FILE - In this Aug. 10, 2013 file photo, Marine Gen. Joseph Dunford, who commands the U.S.-led International Security Assistance Force (ISAF), speaks during an interview at the ISAF headquarters in Kabul, Afghanistan. The top U.S. and coalition commander in Afghanistan expressed his deep reg…
A French soldier at the ISAF headquarters in Kabul. Under a stalled bilateral security plan, it's believed about 9,000 U.S. forces and 6,000 allies would stay in Afghanistan past 2014 to keep training Afghan forces.
An Afghan official inspects wreckage at the site where seven Taliban insurgents launched a pre-dawn attack Monday near Kabul military airport in Kabul, Afghanistan.
Aghan policemen fire at gunmen after the attack in the capital. The Taliban claimed responsibility for Friday's assault.
An Afghan boy flies his kite on a hill overlooking Kabul. Banned during the Taliban regime, kite flying is once again the main recreational escape for Afghan boys and some men in Afghanistan.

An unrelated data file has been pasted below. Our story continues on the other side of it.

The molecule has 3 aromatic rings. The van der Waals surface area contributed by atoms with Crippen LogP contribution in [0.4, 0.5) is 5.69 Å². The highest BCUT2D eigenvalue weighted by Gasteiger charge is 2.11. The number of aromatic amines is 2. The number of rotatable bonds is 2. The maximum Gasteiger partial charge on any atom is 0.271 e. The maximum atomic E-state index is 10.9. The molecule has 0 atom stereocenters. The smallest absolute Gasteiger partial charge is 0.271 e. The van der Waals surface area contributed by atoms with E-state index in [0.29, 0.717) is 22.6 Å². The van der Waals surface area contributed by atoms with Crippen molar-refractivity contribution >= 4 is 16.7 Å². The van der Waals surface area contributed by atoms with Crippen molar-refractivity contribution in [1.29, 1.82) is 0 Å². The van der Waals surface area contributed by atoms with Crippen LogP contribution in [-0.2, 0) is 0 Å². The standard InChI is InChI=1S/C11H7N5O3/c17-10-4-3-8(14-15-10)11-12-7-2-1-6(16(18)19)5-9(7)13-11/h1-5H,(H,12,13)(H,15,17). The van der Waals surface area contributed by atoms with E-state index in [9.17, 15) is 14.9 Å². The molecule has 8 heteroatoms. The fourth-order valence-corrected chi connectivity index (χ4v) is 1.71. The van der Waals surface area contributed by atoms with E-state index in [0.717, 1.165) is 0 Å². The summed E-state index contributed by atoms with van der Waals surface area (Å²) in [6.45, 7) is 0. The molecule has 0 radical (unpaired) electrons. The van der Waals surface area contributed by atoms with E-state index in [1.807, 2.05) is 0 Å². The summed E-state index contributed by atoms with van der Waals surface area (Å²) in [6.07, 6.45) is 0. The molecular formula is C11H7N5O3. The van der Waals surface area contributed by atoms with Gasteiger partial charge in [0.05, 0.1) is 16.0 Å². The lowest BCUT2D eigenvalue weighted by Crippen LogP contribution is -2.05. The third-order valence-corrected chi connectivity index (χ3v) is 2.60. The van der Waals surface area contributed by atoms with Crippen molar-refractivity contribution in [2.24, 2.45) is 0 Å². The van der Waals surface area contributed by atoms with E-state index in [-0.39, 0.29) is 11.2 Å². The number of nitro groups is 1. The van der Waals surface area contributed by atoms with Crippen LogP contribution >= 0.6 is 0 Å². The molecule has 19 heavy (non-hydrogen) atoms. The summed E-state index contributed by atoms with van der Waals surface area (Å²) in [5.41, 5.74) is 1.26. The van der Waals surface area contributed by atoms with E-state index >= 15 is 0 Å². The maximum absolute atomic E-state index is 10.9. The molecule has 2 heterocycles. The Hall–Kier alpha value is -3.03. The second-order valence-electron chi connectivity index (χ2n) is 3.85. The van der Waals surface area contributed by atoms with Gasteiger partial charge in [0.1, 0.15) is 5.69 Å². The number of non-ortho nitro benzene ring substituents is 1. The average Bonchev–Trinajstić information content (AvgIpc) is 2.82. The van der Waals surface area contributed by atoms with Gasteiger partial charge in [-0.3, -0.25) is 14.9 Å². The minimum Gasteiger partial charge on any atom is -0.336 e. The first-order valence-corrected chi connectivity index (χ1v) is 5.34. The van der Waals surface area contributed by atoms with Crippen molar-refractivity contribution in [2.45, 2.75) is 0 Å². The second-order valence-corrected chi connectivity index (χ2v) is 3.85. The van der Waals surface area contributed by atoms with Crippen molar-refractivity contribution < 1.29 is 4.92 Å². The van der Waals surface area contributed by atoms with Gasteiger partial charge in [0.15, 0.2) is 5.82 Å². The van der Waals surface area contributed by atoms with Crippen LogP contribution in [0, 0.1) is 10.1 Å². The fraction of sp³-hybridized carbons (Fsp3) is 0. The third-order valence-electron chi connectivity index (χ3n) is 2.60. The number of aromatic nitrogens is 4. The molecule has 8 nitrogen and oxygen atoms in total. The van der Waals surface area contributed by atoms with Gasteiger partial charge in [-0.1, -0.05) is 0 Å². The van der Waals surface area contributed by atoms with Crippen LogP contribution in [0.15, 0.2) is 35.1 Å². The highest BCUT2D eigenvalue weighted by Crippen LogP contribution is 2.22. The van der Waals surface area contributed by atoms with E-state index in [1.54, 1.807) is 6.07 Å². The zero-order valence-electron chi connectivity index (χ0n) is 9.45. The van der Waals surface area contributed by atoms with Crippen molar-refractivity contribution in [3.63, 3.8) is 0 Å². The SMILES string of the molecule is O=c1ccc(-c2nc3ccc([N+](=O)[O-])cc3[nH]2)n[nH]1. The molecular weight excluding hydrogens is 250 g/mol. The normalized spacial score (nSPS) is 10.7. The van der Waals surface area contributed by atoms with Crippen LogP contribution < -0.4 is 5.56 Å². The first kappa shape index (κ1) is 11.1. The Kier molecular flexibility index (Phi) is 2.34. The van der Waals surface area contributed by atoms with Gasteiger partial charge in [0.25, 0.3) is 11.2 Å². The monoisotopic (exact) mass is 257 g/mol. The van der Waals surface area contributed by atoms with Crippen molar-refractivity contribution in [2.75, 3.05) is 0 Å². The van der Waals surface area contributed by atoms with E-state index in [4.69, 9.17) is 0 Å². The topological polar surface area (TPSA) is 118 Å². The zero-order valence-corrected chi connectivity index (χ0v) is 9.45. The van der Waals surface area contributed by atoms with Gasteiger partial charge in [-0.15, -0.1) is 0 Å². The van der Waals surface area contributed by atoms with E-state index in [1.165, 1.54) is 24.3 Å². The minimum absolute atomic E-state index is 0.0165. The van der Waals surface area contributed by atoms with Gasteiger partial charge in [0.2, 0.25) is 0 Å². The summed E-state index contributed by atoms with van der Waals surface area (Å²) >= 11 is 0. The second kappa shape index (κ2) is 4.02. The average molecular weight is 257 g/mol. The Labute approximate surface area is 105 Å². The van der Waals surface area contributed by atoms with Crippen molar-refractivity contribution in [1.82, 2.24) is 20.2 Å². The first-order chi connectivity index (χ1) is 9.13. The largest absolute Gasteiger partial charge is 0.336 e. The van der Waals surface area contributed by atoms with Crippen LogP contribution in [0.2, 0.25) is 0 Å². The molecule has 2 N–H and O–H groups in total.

An Afghan soldier secures a hill overlooking Kabul. Afghanistan and the U.S. are engaged in delicate negotiations.
Gen. Joseph F. Dunford Jr.
Afghan officers listen to President Hamid Karzai's speech. Anger has risen over civilian deaths from coalition airstrikes, but curbing them severely would leave Afghan forces without a key weapon against insurgents.
An Afghan man walks with his goat in Kabul, Afghanistan, Thursday, Dec. 27, 2012. Temperatures dropped to 1 degrees Celsius (34 Fahrenheit) in Kabul. (AP Photo/Ahamd Jamshid)
Mohammad Wazir has 1 son left after losing his wife and 5 children.
An Afghan funeral procession bears the body of a victim of
Tuesday's suicide attack that killed 56 Shiite worshippers outside
a shrine in Kabul.
An man is comforted by relatives outside a hospital in Kabul.
Until now, the decade-long Afghan war has largely been spared
sectarian violence, but Tuesday's bloodshed could mean that is